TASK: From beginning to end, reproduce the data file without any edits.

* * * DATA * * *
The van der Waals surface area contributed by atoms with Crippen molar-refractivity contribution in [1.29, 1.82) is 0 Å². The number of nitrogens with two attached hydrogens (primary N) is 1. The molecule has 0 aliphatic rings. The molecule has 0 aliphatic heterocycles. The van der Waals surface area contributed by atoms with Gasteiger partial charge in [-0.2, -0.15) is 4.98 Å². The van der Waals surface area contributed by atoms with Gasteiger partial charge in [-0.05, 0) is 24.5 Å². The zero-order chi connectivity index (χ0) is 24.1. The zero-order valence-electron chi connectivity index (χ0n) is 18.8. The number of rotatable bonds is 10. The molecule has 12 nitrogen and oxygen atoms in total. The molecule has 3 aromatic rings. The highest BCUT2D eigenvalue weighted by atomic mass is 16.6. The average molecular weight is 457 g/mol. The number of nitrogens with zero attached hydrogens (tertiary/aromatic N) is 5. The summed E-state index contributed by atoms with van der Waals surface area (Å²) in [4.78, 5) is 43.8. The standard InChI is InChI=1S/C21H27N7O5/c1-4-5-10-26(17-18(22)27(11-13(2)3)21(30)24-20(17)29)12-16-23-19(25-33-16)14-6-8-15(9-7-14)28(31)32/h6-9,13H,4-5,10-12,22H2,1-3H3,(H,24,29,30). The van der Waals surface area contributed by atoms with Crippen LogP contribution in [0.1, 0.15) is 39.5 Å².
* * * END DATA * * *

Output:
The van der Waals surface area contributed by atoms with Crippen molar-refractivity contribution in [1.29, 1.82) is 0 Å². The number of nitrogens with two attached hydrogens (primary N) is 1. The molecule has 0 aliphatic rings. The molecule has 0 aliphatic heterocycles. The van der Waals surface area contributed by atoms with Gasteiger partial charge in [-0.2, -0.15) is 4.98 Å². The van der Waals surface area contributed by atoms with Gasteiger partial charge in [-0.05, 0) is 24.5 Å². The zero-order chi connectivity index (χ0) is 24.1. The zero-order valence-electron chi connectivity index (χ0n) is 18.8. The number of rotatable bonds is 10. The molecule has 12 nitrogen and oxygen atoms in total. The molecule has 3 aromatic rings. The highest BCUT2D eigenvalue weighted by atomic mass is 16.6. The average molecular weight is 457 g/mol. The number of nitrogens with zero attached hydrogens (tertiary/aromatic N) is 5. The summed E-state index contributed by atoms with van der Waals surface area (Å²) in [4.78, 5) is 43.8. The standard InChI is InChI=1S/C21H27N7O5/c1-4-5-10-26(17-18(22)27(11-13(2)3)21(30)24-20(17)29)12-16-23-19(25-33-16)14-6-8-15(9-7-14)28(31)32/h6-9,13H,4-5,10-12,22H2,1-3H3,(H,24,29,30). The van der Waals surface area contributed by atoms with Crippen LogP contribution in [0.1, 0.15) is 39.5 Å².